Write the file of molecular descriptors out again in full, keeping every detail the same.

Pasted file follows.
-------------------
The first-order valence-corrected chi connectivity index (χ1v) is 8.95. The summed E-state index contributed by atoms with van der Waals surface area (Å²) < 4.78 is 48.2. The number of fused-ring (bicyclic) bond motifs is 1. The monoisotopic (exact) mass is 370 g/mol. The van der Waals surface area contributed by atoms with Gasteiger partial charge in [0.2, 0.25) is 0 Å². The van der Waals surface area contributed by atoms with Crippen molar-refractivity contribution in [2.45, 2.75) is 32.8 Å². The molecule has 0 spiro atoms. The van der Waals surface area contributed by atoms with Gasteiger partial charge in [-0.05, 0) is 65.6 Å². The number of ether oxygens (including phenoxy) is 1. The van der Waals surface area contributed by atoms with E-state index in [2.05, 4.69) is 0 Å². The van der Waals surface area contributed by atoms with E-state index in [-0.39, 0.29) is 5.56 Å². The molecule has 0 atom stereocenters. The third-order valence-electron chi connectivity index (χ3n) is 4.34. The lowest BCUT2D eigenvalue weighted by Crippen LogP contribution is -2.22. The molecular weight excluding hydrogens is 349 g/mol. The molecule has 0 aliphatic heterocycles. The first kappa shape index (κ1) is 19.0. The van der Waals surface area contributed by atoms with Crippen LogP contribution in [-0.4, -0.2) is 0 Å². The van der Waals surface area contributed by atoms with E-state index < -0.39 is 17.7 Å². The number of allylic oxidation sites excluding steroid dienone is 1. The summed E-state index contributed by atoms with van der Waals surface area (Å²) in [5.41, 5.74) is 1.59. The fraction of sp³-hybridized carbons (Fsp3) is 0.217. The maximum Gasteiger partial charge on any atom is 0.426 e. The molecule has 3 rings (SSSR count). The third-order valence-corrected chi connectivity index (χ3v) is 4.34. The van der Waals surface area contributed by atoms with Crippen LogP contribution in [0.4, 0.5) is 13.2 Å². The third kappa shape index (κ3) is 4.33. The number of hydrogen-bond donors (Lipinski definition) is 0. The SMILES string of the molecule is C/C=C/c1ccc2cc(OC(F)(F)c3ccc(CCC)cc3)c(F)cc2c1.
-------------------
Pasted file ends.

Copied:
The first-order valence-corrected chi connectivity index (χ1v) is 8.95. The summed E-state index contributed by atoms with van der Waals surface area (Å²) < 4.78 is 48.2. The number of fused-ring (bicyclic) bond motifs is 1. The monoisotopic (exact) mass is 370 g/mol. The van der Waals surface area contributed by atoms with Gasteiger partial charge in [0.2, 0.25) is 0 Å². The van der Waals surface area contributed by atoms with Crippen molar-refractivity contribution in [2.45, 2.75) is 32.8 Å². The molecule has 0 spiro atoms. The van der Waals surface area contributed by atoms with Gasteiger partial charge in [-0.05, 0) is 65.6 Å². The number of ether oxygens (including phenoxy) is 1. The van der Waals surface area contributed by atoms with E-state index in [2.05, 4.69) is 0 Å². The van der Waals surface area contributed by atoms with E-state index in [-0.39, 0.29) is 5.56 Å². The molecule has 0 atom stereocenters. The third-order valence-electron chi connectivity index (χ3n) is 4.34. The lowest BCUT2D eigenvalue weighted by Crippen LogP contribution is -2.22. The molecular weight excluding hydrogens is 349 g/mol. The molecule has 0 aliphatic heterocycles. The first kappa shape index (κ1) is 19.0. The van der Waals surface area contributed by atoms with Crippen LogP contribution in [-0.4, -0.2) is 0 Å². The van der Waals surface area contributed by atoms with E-state index < -0.39 is 17.7 Å². The number of allylic oxidation sites excluding steroid dienone is 1. The summed E-state index contributed by atoms with van der Waals surface area (Å²) in [5.41, 5.74) is 1.59. The fraction of sp³-hybridized carbons (Fsp3) is 0.217. The maximum Gasteiger partial charge on any atom is 0.426 e. The molecule has 3 rings (SSSR count). The third-order valence-corrected chi connectivity index (χ3v) is 4.34. The van der Waals surface area contributed by atoms with Crippen LogP contribution in [0.4, 0.5) is 13.2 Å². The third kappa shape index (κ3) is 4.33. The number of hydrogen-bond donors (Lipinski definition) is 0. The SMILES string of the molecule is C/C=C/c1ccc2cc(OC(F)(F)c3ccc(CCC)cc3)c(F)cc2c1.